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It is not a big problem. Your Database contains all previous links which cannot be automatically converted. There are two type of solutions for that: In wp-config.php add this code: define('WP_HOME', 'http://' . $_SERVER['SERVER_NAME']); define('WP_SITEURL', WP_HOME . '/'); Change the following SQL by replacing "oldurl" with the previous link and "newurl" ...


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I was about to suggest something like the function bellow, but lets face it @Milo's answer is just a bit smarter, so just for completeness reason and because I already wrote it down. function wpse163163_site_url_with_fix_permalink_base() { return get_site_url() . '/' . preg_replace( '/\%([a-z0-9]+?)\%/i', ...


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Wordpress will always redirect to the canonical URL of the content if you try to access a page not with its canonical url. If you installed wordpress without using a www then wordpress will assume that the root url for the install is without www. Or in other words, wordpress is not actively removing www, it is just a by-product of eliminating possibility of ...


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Check your .htaccess file for the proper values. Here's what WP recommends; you may need to adjust for your configuration (from here; more examples that might help) https://codex.wordpress.org/htaccess # BEGIN WordPress <IfModule mod_rewrite.c> RewriteEngine On RewriteBase / RewriteRule ^index\.php$ - [L] RewriteCond %{REQUEST_FILENAME} !-f ...


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This is a classical case. All you need to do is to use Rewrite Rules. With Apache, you can do it in .htaccess: # BEGIN WordPress <IfModule mod_rewrite.c> RewriteEngine On RewriteBase / RewriteRule ^index\.php$ - [L] RewriteCond %{REQUEST_FILENAME} !-f RewriteCond %{REQUEST_FILENAME} !-d RewriteRule . /index.php [L] </IfModule> # END WordPress ...


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Google wants to see that you have ownership of the domain, because on some sites, subscribers have the ability to upload to the media library. You'll need to upload the file using FTP/SFTP to the domain's root folder (i.e. public_html or www). You should be able to get these from your hosting provider. Sometimes they can also upload the file for you.


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You will have a few things to consider (later on the answer), I suggest the following steps: Backup your Files and Database This is pretty self-explanatory. You are going to do a lot of Data Manipulation, so be sure your original is safe. Transfer your files The fastest way to do this is to have a hoster where you can import directories from another ...


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TLDR: In a non-standard installation, you can place your WordPress files in a subdirectory of your website root. ...and still allow your visitors to visitors to access your WordPress "website" from your site's Domain (root) URL, without appending the subdirectory name: (ie: www.example.com vs www.example.com/wordpress): WP function | wp_options. | WP ...


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I encountered the same issue: with WordPress multisite, there is no option or setting that defines if a site domain is HTTP or HTTPS. Even after replacing all occurrences in the database, a site visitor can still enter and navigate the site in HTTP, without being redirected to HTTPS. The following simple solution worked for me: I added this mod_rewrite rule ...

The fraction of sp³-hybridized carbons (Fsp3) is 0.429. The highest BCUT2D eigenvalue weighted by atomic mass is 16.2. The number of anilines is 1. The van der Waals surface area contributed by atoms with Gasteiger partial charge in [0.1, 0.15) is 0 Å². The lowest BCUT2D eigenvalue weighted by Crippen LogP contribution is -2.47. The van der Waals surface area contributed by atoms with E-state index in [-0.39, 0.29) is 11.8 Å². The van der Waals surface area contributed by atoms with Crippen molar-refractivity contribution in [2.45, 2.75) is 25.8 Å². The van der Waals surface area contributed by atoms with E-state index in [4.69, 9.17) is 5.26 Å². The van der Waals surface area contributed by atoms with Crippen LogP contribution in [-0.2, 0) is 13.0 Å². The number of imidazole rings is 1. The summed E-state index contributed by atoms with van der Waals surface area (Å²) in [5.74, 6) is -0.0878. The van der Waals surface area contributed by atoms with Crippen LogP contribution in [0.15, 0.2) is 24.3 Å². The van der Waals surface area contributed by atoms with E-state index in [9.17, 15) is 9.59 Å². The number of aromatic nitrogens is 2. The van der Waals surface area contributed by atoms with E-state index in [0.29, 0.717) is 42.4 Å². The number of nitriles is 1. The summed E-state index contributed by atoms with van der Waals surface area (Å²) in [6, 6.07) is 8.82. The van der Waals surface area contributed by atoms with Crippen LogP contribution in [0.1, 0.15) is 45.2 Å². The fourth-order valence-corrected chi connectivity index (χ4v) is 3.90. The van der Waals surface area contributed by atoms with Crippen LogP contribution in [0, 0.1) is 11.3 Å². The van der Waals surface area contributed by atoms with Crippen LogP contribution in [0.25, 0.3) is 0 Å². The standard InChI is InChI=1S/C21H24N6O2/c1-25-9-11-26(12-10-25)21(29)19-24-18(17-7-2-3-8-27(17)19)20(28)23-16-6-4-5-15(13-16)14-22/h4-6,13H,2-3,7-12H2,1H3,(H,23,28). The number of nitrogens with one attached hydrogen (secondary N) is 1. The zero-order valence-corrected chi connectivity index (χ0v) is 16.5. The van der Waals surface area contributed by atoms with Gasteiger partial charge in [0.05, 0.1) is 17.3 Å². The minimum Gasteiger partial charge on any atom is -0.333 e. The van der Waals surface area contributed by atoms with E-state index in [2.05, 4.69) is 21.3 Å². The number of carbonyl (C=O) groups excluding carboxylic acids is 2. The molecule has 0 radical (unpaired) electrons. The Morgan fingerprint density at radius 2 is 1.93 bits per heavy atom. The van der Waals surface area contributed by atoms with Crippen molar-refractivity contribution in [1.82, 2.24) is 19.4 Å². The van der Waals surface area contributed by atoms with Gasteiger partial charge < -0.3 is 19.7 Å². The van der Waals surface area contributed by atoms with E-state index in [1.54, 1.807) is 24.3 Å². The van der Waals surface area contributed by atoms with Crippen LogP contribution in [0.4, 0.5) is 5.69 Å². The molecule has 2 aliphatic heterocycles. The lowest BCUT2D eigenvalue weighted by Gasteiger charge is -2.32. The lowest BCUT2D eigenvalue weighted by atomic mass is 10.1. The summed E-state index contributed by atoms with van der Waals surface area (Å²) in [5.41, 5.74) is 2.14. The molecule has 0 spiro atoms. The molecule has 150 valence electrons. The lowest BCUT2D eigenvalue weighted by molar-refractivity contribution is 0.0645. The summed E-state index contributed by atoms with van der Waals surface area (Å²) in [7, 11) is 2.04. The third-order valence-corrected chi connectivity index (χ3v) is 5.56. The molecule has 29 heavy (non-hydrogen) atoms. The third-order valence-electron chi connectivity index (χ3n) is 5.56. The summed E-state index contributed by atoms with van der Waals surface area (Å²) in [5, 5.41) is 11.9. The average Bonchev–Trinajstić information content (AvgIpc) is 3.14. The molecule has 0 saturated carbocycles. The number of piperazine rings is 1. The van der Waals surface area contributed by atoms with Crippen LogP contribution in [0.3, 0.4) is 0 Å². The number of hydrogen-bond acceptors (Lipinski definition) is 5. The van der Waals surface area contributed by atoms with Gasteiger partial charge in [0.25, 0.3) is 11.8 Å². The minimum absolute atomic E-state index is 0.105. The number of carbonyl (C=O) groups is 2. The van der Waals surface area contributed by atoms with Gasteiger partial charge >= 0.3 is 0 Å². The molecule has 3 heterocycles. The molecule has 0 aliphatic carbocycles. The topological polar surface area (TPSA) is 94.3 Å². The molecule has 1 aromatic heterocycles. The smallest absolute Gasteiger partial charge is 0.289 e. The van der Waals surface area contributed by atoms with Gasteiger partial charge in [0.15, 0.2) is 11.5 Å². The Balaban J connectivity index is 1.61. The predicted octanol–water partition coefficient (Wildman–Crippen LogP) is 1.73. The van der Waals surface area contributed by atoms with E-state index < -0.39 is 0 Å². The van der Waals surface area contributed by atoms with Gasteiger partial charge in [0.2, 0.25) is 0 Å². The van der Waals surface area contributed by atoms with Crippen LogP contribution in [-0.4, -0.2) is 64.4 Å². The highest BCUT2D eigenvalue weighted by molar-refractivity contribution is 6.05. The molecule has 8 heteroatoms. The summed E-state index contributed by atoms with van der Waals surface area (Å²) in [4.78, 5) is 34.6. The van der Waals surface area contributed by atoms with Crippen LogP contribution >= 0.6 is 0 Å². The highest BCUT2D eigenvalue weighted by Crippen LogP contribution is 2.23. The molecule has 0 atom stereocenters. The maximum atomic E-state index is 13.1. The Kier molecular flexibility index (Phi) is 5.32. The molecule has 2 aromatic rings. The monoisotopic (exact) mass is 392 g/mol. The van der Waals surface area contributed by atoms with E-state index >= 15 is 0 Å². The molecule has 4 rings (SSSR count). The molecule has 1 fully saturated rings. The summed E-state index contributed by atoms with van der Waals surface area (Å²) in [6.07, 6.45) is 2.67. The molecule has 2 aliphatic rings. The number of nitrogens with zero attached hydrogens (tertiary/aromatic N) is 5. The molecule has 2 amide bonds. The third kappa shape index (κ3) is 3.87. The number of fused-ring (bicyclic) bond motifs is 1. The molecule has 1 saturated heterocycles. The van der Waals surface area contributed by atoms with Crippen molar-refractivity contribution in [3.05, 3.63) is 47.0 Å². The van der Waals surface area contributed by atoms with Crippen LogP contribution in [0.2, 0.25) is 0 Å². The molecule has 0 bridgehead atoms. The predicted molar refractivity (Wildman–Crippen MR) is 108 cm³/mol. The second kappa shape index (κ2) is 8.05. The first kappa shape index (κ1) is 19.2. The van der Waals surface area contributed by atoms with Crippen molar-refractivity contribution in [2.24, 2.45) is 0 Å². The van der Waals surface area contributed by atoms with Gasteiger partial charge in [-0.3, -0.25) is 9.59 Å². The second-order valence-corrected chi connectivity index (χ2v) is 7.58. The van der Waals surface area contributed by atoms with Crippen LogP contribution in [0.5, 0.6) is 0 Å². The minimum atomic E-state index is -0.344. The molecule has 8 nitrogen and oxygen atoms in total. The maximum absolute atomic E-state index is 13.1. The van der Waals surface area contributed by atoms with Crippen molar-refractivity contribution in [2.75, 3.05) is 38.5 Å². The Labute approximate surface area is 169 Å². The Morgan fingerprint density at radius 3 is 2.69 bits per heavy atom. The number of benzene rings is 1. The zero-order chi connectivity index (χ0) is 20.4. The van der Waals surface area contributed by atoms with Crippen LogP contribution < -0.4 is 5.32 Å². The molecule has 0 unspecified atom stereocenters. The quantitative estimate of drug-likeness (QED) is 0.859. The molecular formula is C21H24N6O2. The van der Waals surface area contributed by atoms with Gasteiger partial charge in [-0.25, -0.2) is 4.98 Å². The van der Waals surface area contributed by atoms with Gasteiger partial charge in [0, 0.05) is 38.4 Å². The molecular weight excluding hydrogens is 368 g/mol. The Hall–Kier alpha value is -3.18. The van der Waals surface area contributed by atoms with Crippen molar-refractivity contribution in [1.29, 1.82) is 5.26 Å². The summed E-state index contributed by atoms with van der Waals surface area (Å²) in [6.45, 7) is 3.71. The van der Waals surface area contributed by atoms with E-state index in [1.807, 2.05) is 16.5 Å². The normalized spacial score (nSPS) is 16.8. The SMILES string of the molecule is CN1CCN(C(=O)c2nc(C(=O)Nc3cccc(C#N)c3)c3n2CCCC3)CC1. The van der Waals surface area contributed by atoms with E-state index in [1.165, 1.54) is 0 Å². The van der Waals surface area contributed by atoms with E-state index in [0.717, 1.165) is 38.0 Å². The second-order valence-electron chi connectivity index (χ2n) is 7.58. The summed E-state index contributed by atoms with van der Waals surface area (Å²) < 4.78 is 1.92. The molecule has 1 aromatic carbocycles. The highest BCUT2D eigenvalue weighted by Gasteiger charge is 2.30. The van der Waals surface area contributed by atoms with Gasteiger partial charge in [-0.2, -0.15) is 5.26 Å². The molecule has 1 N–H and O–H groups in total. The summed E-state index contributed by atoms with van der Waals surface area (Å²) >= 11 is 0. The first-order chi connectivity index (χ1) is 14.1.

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I think your problem here is the esc_url() function which is used to sanitize a lot of the URLs used in wp-core. If you have a look at the function definition in formatting.php you'll see that the regex in line 2627 is filtering out [ and ]. But fortunately you can also see that in line 2656 there is a filter supplied which allows you to overwrite this ...


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While www and non-www versions of site are considered kind of same thing from user perspective, technically they are two completely different domains, possibly hosting completely different sites on different servers. Since cookies are domain-specific WP treats them accordingly. It's not impossible to rework this, since cookie-related functions seem to ...


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You need to update the new URL in the WordPress Address (URL) and Site Address (URL) in General settings. Some of your media may be pointing your old site or may not be available in that case you need to install a plugin named Search and Replace and you need to replace the every occurrence of the old URL with the new one.


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Below is a small plugin using which you should be able to replace the domain for canonical url to another domain. <?php /* * Plugin Name: WPSE WPSEO Canonical * Plugin URI: http://wordpress.stackexchange.com * Description: Changes canonical url domain. * Author: Sisir * Version: 1.0 * Author URI: http://developerpage.net * **/ add_filter('...


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get_template_directory() returns a filesystem path-- that is, it returns the path to the file as it would appear if you were browsing it on the local machine via a file browser. Return Values (string) Absolute path to the directory of the current theme (without the trailing slash). https://codex.wordpress.org/Function_Reference/...


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<?php site_url( $path, $scheme ); ?> Parameters $path: (optional) Path to be appended to the site url. $scheme: (optional) Context for the protocol for the url returned. Setting $scheme will override the default context. Allowed values are 'http', 'https', 'login', 'login_post', 'admin', or 'relative'. It simply overrides the default ...